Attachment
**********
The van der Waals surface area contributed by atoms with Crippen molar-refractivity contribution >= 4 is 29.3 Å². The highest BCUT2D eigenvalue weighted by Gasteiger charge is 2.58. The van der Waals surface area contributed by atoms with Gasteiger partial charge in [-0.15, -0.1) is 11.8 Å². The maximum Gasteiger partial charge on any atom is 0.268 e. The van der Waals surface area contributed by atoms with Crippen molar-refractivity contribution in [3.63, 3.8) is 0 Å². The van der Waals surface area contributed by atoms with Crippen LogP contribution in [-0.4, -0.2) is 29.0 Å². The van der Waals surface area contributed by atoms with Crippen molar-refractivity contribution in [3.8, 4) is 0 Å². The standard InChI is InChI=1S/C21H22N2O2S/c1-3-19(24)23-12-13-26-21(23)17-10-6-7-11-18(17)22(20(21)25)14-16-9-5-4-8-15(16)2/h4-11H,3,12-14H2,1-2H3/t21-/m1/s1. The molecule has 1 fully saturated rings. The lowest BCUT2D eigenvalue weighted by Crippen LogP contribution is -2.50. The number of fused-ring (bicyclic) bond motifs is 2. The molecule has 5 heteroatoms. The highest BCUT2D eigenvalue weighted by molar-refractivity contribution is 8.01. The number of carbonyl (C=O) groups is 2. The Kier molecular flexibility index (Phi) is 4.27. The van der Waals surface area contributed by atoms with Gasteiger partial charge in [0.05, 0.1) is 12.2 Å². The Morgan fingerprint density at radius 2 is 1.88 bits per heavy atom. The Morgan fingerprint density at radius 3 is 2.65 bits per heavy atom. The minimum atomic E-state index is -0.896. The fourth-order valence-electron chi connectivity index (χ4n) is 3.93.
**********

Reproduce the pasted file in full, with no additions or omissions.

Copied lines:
The van der Waals surface area contributed by atoms with Crippen molar-refractivity contribution >= 4 is 29.3 Å². The highest BCUT2D eigenvalue weighted by Gasteiger charge is 2.58. The van der Waals surface area contributed by atoms with Gasteiger partial charge in [-0.15, -0.1) is 11.8 Å². The maximum Gasteiger partial charge on any atom is 0.268 e. The van der Waals surface area contributed by atoms with Crippen molar-refractivity contribution in [3.63, 3.8) is 0 Å². The van der Waals surface area contributed by atoms with Crippen LogP contribution in [-0.4, -0.2) is 29.0 Å². The van der Waals surface area contributed by atoms with Crippen molar-refractivity contribution in [3.8, 4) is 0 Å². The standard InChI is InChI=1S/C21H22N2O2S/c1-3-19(24)23-12-13-26-21(23)17-10-6-7-11-18(17)22(20(21)25)14-16-9-5-4-8-15(16)2/h4-11H,3,12-14H2,1-2H3/t21-/m1/s1. The molecule has 1 fully saturated rings. The lowest BCUT2D eigenvalue weighted by Crippen LogP contribution is -2.50. The number of fused-ring (bicyclic) bond motifs is 2. The molecule has 5 heteroatoms. The highest BCUT2D eigenvalue weighted by molar-refractivity contribution is 8.01. The number of carbonyl (C=O) groups is 2. The Kier molecular flexibility index (Phi) is 4.27. The van der Waals surface area contributed by atoms with Gasteiger partial charge in [0.05, 0.1) is 12.2 Å². The Morgan fingerprint density at radius 2 is 1.88 bits per heavy atom. The Morgan fingerprint density at radius 3 is 2.65 bits per heavy atom. The minimum atomic E-state index is -0.896. The fourth-order valence-electron chi connectivity index (χ4n) is 3.93.